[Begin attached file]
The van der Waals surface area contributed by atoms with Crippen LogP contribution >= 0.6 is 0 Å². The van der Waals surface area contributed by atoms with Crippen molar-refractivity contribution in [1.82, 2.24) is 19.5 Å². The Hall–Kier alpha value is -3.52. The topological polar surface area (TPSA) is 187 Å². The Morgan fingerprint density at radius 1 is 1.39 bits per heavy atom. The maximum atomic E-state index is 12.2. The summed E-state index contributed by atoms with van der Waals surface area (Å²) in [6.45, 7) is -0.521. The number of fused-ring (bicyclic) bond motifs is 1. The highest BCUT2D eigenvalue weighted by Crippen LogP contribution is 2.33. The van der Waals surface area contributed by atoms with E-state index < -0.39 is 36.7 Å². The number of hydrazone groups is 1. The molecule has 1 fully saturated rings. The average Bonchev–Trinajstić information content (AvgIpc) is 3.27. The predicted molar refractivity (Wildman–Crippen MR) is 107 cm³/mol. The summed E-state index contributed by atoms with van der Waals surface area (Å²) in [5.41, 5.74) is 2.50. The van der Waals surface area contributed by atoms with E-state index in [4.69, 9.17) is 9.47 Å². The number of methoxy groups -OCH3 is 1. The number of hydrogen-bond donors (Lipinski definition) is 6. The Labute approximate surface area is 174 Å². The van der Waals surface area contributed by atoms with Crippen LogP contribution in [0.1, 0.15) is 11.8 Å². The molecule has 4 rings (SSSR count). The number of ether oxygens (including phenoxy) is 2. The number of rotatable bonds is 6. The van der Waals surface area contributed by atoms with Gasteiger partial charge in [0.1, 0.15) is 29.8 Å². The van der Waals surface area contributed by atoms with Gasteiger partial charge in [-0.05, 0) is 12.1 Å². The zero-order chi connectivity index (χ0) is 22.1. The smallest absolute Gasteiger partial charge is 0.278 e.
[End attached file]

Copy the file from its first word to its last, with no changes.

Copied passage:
The van der Waals surface area contributed by atoms with Crippen LogP contribution >= 0.6 is 0 Å². The van der Waals surface area contributed by atoms with Crippen molar-refractivity contribution in [1.82, 2.24) is 19.5 Å². The Hall–Kier alpha value is -3.52. The topological polar surface area (TPSA) is 187 Å². The Morgan fingerprint density at radius 1 is 1.39 bits per heavy atom. The maximum atomic E-state index is 12.2. The summed E-state index contributed by atoms with van der Waals surface area (Å²) in [6.45, 7) is -0.521. The number of fused-ring (bicyclic) bond motifs is 1. The highest BCUT2D eigenvalue weighted by Crippen LogP contribution is 2.33. The van der Waals surface area contributed by atoms with E-state index < -0.39 is 36.7 Å². The number of hydrazone groups is 1. The molecule has 1 fully saturated rings. The average Bonchev–Trinajstić information content (AvgIpc) is 3.27. The predicted molar refractivity (Wildman–Crippen MR) is 107 cm³/mol. The summed E-state index contributed by atoms with van der Waals surface area (Å²) in [5.41, 5.74) is 2.50. The van der Waals surface area contributed by atoms with E-state index in [4.69, 9.17) is 9.47 Å². The number of methoxy groups -OCH3 is 1. The number of hydrogen-bond donors (Lipinski definition) is 6. The Labute approximate surface area is 174 Å². The van der Waals surface area contributed by atoms with Crippen LogP contribution in [0.1, 0.15) is 11.8 Å². The molecule has 4 rings (SSSR count). The number of ether oxygens (including phenoxy) is 2. The number of rotatable bonds is 6. The van der Waals surface area contributed by atoms with Gasteiger partial charge in [0.1, 0.15) is 29.8 Å². The van der Waals surface area contributed by atoms with Gasteiger partial charge in [-0.05, 0) is 12.1 Å². The zero-order chi connectivity index (χ0) is 22.1. The smallest absolute Gasteiger partial charge is 0.278 e.